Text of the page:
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Efficacy of partial purified bacteriocin of Pseudomonas aeruginosa on Methicillin-resistant Staphylococcus aureus biofilm

30 Aug 2019

Biofilms are microbial communities that cause serious chronic infections in the environment by enhancing antimicrobial resistance. Bacteria in the biofilm can be up to a thousand times more resistant to antibiotics than the same bacteria circulating in a planktonic state. The emergence of antibiotic-resistant microorganism has led to the exploration of different therapeutic agents like ribosomally synthesized microorganism peptides referred to as bacteriocins. In this study, bacteriocin producing bacteria Pseudomonas aeruginosa isolated from a soil sample. It was found to be effective against Methicillin-resistant Staphylococcus aureus (MRSA). Furthermore the bacteriocin was partial purified by ammonium sulfate, the precipitate has highly effective against MRSA (400AU/mL). MRSA cells were treated with precipitated culture supernatant of P. aeruginosa TA6 was analyzed by FT-IR. The treated and untreated MRSA showed band variations at 682.59 and 3442.15cm-1 corresponding to the alkyl and amide group respectively. Bacteriocin showed marked inhibition activity against the biofilm of MRSA. About 0.05% and 0.02% attachment of biofilm was observed in the presence of 1X MIC (10 μg/mL) and 2X MIC (20 g/mL) respectively. Our results recommend that bacteriocins that make stable pores on biofilm cells are extremely potent for the treatment of MRSA biofilm infections.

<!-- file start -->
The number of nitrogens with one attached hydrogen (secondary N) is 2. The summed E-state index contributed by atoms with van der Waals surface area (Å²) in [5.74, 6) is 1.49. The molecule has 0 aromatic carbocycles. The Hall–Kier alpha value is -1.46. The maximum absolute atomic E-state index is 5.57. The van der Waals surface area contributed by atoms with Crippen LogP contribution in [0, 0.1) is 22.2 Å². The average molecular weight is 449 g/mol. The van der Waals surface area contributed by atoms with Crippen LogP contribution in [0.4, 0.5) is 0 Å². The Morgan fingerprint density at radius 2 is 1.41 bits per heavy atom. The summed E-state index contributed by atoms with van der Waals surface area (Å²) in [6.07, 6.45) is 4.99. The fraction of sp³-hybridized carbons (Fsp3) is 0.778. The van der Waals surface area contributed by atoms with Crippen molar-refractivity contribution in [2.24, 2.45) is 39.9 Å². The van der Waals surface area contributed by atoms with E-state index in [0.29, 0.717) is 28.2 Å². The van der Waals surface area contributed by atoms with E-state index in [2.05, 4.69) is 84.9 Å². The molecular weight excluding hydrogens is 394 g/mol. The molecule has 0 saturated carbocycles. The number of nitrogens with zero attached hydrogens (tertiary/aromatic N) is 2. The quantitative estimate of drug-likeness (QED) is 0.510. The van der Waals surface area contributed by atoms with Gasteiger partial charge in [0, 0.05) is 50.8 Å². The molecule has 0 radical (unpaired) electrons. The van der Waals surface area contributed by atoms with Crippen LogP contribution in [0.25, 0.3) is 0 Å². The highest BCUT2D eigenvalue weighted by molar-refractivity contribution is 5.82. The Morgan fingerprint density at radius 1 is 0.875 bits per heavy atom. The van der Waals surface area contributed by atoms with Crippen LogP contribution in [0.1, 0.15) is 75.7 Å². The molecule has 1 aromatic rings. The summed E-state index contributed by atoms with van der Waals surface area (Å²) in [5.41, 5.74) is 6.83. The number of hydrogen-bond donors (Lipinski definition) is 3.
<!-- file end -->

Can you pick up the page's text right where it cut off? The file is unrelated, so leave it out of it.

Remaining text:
Click here to view the full article which appeared in Journal of Drug Delivery and Therapeutics